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PROCEEDINGS American Society of Sugar Cane Technologists · PDF file American Society of Sugar Cane Technologists Douglas P. Stevens, Jr 13 Savoie Farms, Inc. Mosaic Control Program

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  • P R O C E E D I N G S

    American Society of Sugar

    Cane Technologists

    Volume 72 - Papers for 1965

    December, 1965

  • FOREWORD

    This is the twelfth volume of proceedings of the Society which has

    been published since its founding in 1938.

    The first volume published in 1941 included papers presented during

    1938, 1939 and 1940. Mr. Walter Godchaux, Jr., the then Secretary-Treasurer,

    edited that edition.

    The second volume published in 1946 included papers presented during

    1941-1945 inclusive. Dr. E. V. Abbott, Secretary-Treasurer, edited that

    edition.

    The third volume published in 1953 included papers presented during

    1946-1950 inclusive. A fourth volume was published in 1955 and presented

    papers for the years of 1950 through 1953. Volume five contains papers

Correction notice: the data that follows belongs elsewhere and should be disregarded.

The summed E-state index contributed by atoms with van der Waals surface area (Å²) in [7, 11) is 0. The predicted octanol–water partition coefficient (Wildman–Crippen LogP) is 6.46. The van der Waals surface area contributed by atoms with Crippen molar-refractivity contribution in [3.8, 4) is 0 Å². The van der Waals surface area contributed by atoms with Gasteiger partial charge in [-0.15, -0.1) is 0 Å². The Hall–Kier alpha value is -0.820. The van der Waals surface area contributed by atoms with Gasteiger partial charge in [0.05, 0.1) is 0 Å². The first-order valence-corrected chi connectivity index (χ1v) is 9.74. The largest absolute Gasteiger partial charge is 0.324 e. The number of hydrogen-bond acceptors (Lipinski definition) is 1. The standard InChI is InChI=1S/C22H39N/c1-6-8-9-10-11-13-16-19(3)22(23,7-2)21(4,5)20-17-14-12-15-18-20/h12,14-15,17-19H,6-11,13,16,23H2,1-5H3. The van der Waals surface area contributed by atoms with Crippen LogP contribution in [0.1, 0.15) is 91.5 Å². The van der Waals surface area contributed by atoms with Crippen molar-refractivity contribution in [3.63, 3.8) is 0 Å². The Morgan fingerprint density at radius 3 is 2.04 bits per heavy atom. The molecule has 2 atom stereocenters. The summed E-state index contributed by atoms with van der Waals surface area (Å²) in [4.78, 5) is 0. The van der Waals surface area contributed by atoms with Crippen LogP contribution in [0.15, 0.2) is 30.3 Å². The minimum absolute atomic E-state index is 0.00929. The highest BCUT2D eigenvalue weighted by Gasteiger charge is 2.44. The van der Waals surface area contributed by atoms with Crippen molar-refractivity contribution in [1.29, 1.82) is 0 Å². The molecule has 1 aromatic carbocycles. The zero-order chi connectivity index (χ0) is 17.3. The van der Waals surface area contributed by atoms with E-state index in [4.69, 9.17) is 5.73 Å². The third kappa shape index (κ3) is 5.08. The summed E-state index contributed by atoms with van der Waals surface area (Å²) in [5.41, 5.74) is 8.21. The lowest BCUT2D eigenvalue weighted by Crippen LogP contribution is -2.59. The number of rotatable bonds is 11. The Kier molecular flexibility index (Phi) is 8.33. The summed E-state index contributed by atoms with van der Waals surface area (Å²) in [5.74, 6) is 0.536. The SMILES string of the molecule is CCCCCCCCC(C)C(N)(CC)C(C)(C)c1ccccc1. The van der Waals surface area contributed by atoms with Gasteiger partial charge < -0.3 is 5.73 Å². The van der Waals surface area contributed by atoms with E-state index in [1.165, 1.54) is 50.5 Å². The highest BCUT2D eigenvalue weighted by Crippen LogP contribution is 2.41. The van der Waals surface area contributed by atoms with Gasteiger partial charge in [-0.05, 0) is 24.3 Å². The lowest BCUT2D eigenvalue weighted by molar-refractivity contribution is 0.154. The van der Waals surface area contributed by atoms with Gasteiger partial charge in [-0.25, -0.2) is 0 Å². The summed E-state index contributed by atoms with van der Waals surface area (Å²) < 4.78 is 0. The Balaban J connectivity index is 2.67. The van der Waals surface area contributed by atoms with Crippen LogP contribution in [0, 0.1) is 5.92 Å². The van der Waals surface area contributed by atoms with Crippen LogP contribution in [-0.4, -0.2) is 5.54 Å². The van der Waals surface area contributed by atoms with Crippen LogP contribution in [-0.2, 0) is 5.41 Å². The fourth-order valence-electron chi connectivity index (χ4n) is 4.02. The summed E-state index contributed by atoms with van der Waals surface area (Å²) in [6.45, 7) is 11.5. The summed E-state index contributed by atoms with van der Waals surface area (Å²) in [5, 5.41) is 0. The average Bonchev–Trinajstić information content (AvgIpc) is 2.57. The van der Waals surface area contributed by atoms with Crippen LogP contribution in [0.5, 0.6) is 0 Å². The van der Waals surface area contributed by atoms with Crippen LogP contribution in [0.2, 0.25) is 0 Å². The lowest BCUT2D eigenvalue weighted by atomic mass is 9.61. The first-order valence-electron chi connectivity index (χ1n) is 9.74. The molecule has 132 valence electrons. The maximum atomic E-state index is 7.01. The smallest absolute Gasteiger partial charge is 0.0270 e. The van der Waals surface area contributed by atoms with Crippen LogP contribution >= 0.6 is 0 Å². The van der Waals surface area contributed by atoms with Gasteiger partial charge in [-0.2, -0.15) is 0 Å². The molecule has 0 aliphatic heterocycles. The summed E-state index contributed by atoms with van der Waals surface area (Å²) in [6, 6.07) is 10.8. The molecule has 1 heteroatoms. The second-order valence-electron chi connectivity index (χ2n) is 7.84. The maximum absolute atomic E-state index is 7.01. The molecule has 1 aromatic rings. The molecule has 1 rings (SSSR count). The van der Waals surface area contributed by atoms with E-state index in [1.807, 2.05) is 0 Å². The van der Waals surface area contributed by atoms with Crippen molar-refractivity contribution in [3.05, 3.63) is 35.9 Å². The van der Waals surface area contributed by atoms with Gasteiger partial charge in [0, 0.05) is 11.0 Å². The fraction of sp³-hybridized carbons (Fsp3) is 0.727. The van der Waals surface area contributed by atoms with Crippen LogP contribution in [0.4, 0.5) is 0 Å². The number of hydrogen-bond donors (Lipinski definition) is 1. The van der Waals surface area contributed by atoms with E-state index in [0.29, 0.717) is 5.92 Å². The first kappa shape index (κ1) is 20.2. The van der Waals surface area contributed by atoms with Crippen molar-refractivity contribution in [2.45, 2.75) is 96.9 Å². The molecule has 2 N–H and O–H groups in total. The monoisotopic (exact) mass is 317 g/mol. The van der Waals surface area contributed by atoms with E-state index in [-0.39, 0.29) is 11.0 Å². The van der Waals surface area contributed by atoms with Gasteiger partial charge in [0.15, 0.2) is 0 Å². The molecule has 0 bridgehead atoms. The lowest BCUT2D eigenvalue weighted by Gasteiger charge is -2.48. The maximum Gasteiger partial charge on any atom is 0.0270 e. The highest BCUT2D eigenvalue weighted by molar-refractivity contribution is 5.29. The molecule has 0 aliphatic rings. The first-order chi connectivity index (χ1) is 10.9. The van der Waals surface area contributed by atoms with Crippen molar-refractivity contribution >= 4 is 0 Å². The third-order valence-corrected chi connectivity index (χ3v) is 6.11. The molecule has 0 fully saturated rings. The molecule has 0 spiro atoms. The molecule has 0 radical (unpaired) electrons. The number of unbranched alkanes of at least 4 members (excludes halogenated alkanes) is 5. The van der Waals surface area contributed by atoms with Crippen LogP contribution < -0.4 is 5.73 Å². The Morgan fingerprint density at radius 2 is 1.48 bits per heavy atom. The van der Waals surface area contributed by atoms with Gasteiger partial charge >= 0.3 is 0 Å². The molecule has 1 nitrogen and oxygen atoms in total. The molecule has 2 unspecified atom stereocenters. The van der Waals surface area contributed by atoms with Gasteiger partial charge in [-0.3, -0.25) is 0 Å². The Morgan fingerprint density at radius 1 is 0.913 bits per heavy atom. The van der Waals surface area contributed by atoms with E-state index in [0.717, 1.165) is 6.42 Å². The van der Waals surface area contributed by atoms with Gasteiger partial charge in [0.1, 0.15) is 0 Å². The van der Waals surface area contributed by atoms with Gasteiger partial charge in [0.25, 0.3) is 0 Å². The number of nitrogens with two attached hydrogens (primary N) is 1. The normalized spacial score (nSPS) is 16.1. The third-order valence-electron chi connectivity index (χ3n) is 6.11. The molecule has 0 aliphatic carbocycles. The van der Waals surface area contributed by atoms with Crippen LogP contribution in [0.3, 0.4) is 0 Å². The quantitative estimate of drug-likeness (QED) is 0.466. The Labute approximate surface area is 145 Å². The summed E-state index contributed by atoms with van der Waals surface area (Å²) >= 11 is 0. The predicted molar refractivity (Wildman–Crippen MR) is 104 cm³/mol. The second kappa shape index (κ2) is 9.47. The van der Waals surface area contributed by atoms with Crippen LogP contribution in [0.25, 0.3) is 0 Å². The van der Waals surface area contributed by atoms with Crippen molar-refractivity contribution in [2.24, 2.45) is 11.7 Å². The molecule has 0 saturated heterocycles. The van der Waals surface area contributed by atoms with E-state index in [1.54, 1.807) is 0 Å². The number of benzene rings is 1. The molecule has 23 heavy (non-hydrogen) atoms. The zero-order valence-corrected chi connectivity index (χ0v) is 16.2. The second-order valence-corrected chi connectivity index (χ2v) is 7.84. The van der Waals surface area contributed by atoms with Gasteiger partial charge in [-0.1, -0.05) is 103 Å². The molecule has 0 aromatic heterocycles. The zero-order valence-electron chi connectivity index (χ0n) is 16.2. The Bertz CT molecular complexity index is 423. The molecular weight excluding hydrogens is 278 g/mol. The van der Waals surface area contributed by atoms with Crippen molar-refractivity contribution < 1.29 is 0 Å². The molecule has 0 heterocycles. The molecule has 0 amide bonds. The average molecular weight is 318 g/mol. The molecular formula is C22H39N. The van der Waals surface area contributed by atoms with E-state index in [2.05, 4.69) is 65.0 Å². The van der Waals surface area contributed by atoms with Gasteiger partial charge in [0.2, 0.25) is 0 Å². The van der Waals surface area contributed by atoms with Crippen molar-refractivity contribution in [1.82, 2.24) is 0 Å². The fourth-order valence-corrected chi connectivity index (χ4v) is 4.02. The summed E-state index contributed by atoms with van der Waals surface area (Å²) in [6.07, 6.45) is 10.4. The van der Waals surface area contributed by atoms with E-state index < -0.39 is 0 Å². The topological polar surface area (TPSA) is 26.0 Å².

for the years of 1954 and 1955. The sixth volume included papers presented

    during 1956. The third through the sixth volumes were edited by Dr. Arthur

    G. Keller.

    The seventh volume, which is in two parts, 7A and 7B , contains papers

    presented during 1957 through 1960 inclusive. The eighth, ninth, tenth

    and eleventh volumes contain papers presented during 1961, 1962, 1963 and

    1964 respectively. These volumes, as well as this, the twelfth volume,

    which includes papers for the year 1965, have been compiled by the writer.

    Denver T. Loupe Secretary-Treasurer

    December, 1965

  • I N D E X

    Agricultural Section - February 1965 PAGE

    Difficulties Encountered in Harvesting the 1964 Sugarcane Crop Ramon E. Billeaud 1

    Harvesting Problems After Hilda Calvin Burleigh 6

    The Effects of Hurricane Hilda on the Sugarcane Harvesting Operation in St. Mary Parish Minus J. Granger 11

    American Society of Sugar Cane Technologists Douglas P. Stevens, Jr 13

    Savoie Farms, Inc. Mosaic Control Program Raymond B lanchard 18

    Mosaic Disease Situation in St. Mary Parish Minus J. Granger . 20

    Manufacturing Section - February 1965

    Gatke Moulded Fabric Bearings on Sugar Cane Journals and Auxiliary Equipment N. Radloff 24